Wow! I wish I could reply with something interesting, but your post has just given me so much food for thought. I sense there's going to be a few days of lost sleep ahead trying to fully grok many of the concepts you spoke ofabridgewater wrote:Having written macrocode and microcode level emulation for the TI Explorer Lisp Machine, I can say that the situation was a bit more complicated than that...
If you have the time, I have a couple of questions:
- * Do you have any opinions on the CONS vs the CADR processor? If I understand correctly they were completely different architectures, though (if the naming wasn't germane enough!) both designed to run lisp.
* Do you have any particular books to recommend for the layman trying to understand microcode? Or any books relating to this methodology of designing an architecture around the language? I was doing a lot of research into whether hardware can be designed around running functional languages specifically, but most of it was going over my head, sadly.
Wow! Awesome stuff. Those are the kind of projects I have grandiose visions of achieving and... always end up having to take a step back and go back to researchingRahsennor wrote:I continued working my way up, coding a simple Forth compiler and evolving it into a bare-metal OS (cooperative multitasking!)
I sort of get the impression that... it's easy to feel like you're reducing complexity, when in fact you're just trading one kind of complexity for another. With assembly, you have little-to-no abstraction, so you're having to talk on the level of the machine. On the plus side... well, that's also the plus side! Every instruction has a 1-to-1 correspondence with the hardware. Do you sacrifice the "reality" of the situation (what the machine is actually doing) for a sort if idealised language which can better express the concepts of your program directly, which requires a compiler/interpreter/complicated syntax and all that baggage?Rahsennor wrote:It also taught me that complexity is the root of all evil, and that managing it - by minimizing it, structuring it and documenting it - is the key to success as a programmer.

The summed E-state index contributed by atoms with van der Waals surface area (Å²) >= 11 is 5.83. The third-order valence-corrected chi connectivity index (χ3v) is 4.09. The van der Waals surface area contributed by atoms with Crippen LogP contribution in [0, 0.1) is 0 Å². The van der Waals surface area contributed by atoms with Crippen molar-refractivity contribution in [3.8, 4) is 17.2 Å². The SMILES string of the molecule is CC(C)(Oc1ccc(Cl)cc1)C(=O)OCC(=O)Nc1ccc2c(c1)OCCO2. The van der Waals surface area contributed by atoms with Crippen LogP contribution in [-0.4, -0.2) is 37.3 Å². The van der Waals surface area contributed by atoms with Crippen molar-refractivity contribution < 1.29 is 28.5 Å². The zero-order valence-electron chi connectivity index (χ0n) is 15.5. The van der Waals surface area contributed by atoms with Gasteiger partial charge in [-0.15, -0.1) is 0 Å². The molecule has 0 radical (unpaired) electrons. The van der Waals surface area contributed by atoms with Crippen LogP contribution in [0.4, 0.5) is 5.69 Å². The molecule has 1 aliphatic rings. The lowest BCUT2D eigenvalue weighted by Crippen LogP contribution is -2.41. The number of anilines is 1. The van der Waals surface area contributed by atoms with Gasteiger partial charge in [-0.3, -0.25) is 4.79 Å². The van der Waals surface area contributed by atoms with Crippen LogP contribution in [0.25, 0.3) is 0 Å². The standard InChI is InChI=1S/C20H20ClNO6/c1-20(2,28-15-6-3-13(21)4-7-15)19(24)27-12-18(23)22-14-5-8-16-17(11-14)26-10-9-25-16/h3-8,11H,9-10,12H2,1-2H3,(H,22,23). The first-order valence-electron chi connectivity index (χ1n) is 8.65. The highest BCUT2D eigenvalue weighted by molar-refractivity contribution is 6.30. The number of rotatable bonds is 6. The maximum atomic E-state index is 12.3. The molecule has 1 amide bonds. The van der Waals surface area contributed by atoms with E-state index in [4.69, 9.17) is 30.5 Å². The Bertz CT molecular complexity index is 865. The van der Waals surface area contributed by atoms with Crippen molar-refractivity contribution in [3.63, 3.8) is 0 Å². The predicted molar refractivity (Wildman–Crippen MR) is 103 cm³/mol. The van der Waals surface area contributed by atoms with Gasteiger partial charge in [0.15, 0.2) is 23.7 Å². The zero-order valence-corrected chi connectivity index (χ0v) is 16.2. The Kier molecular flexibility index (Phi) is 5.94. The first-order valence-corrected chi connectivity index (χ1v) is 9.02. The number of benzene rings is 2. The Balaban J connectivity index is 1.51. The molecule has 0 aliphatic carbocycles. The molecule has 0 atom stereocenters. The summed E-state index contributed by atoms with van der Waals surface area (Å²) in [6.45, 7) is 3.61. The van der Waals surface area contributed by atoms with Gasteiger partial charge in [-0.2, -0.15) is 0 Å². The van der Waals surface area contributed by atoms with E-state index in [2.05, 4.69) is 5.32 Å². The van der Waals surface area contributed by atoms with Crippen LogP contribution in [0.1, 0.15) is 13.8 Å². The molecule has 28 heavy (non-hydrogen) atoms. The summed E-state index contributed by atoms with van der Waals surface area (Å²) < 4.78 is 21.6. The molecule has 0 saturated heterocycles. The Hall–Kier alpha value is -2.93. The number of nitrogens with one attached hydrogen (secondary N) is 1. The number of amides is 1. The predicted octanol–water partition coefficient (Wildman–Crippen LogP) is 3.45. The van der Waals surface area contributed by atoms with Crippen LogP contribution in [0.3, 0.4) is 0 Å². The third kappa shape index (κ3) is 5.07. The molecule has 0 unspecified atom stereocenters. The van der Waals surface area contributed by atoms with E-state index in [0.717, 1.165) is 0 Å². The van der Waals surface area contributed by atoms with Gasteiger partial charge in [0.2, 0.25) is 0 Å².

The more viewpoints, the better! Being a relatively new programmer (around 1 year or so I guess) I decided to focus on functional programming almost instantly. I found a great deal of posts talking about how out of the two paths:Rahsennor wrote:Probably not the kind of answer you were looking for, but that's the perspective I got going from low to high instead of high to low.
* Learn procedural/OOP -> learn functional
* Learn functional -> learn procedural/OOP
That the first path is supposedly significantly harder, because procedural/OOP are, for most people, quite a natural way of modelling processes. Functional, on the other hand (for someone without a mathematical background such as myself) can be much less intuitive. If you believe that to be true, it would make sense to tackle the more alien first, so you don't mould your brain into the more "obvious" mindset, thereby causing you to struggle to try and break out of that mindset at a later date. I'm not claiming these notions to be true, of course, but I must have agreed in some way or I'd be learning different languages entirely -- assembler being the exception. However, I think assembly is, in a way, as much of a head-change from OOP (and even high-level procedural to some extent) that you could make a similar argument. Better to understand what's really going on in the operation of a machine (or at least a relatively simple machine) and then build abstractions on top, than start with abstractions and struggle to break them down to get to the core or what's going on at a later date.